# Given a complete lattice (A,⪯) Prove that

Given a complete lattice $$(A,\preceq)$$

$$\ \bullet \text{Prove: if}\ S,T \subset A, \text{then} \ \forall x \in S.\ \exists y\in T.x\preceq y \implies \bigvee S \preceq \bigvee T.$$ (1)

$$\ \bullet \text{Given a monoton function}$$ $$f: \mathbb{N} \times \mathbb{N}\rightarrow A \ \text{such that} \ \forall \ i,i',j,j'\in \mathbb{N}$$ $$i \le i' \wedge j \le j' \implies f(i,j)\preceq f(i',j').$$ Prove: $$\bigvee_{i,j\in \mathbb{N}\times \mathbb{N}} f(i,j)= \bigvee_{k\in \mathbb{N}} f(k,k)$$

1. The first point seems pretty obvious and follows (almost) from the definition of a complete lattice, we know that for any subsets $$S, T \subset A$$ there exists a supremum and infimum and form (1) it follows that $$\vee S \preceq \vee T.$$ Note: (its just an idea I'm not sure if its correct)
2. I'm not quite sure how to do the second part, I know that $$f$$ is monotone $$\implies f$$ is injective if I can prove $$|A|=|\mathbb{N}| \implies f$$ is surjective, the proof follows. But I don't know if $$f$$ is surjective so how can I be sure there isn't a bigger$$\ \vee f(k,k)$$
• 1 does need a small argument, give it! – Henno Brandsma Jun 9 '19 at 21:49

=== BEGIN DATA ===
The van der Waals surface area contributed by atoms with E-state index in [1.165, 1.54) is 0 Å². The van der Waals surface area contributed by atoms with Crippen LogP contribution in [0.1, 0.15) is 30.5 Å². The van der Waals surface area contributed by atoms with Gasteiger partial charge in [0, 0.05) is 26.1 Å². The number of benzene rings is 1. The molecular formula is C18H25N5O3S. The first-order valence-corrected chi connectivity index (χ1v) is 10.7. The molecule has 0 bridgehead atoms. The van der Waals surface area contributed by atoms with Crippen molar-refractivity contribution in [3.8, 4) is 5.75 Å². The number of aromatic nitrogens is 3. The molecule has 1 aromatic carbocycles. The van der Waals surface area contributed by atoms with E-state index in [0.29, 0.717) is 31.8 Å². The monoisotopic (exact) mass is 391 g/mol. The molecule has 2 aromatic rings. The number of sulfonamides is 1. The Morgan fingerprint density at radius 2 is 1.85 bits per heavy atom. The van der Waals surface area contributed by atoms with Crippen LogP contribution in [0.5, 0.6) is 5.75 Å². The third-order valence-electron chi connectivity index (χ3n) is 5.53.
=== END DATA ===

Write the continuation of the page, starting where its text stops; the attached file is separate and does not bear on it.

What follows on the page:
• constant maps are also monotone, so don't jump to conclusions... – Henno Brandsma Jun 9 '19 at 21:50
• You are right I didn't think of constant functions in this context, and your proof is quite sleek, thanks helped a lot – Nejc.Z Jun 10 '19 at 5:38

Suppose the condition $$\forall x \in S: \exists y \in T: x \preceq y$$ holds for $$S$$ and $$T$$. The completeness of the lattice ensures that $$\bigvee S$$ and $$\bigvee T$$ both exist in $$A$$.
If $$x\in S$$ then we have $$y \in T$$ with $$x \preceq y$$. Also $$y \preceq \bigvee T$$ as the latter is an upperbound for $$T$$. So for all $$x \in S$$ we know (by transitivity) that $$x \preceq \bigvee T$$, so $$\bigvee T$$ is an upperbound for $$S$$ and $$\bigvee S$$ is the smallest one of those, so by definition $$\bigvee S \preceq \bigvee T$$.
The second is a consequence: First, if $$(i,j) \in \Bbb N \times \Bbb N$$ then let $$k=\max(i,j)$$ and $$i \le k \land j \le k$$ is obvious. So $$f$$ being monotone tells us that $$f(i,j) \preceq f(k,k)$$.
This means that $$S=\{f(i,j): (i,j) \in \Bbb N \times \Bbb N\}$$ and $$T=\{f(k,k): k \in \Bbb N\}$$ satisfy the condition of 1. So $$\bigvee S \preceq \bigvee T$$ but as $$T \subseteq S$$ trivially, we also have $$\bigvee T \preceq \bigvee S$$ and hence equality (antisymmetry of $$\preceq$$), which is what was asked to prove.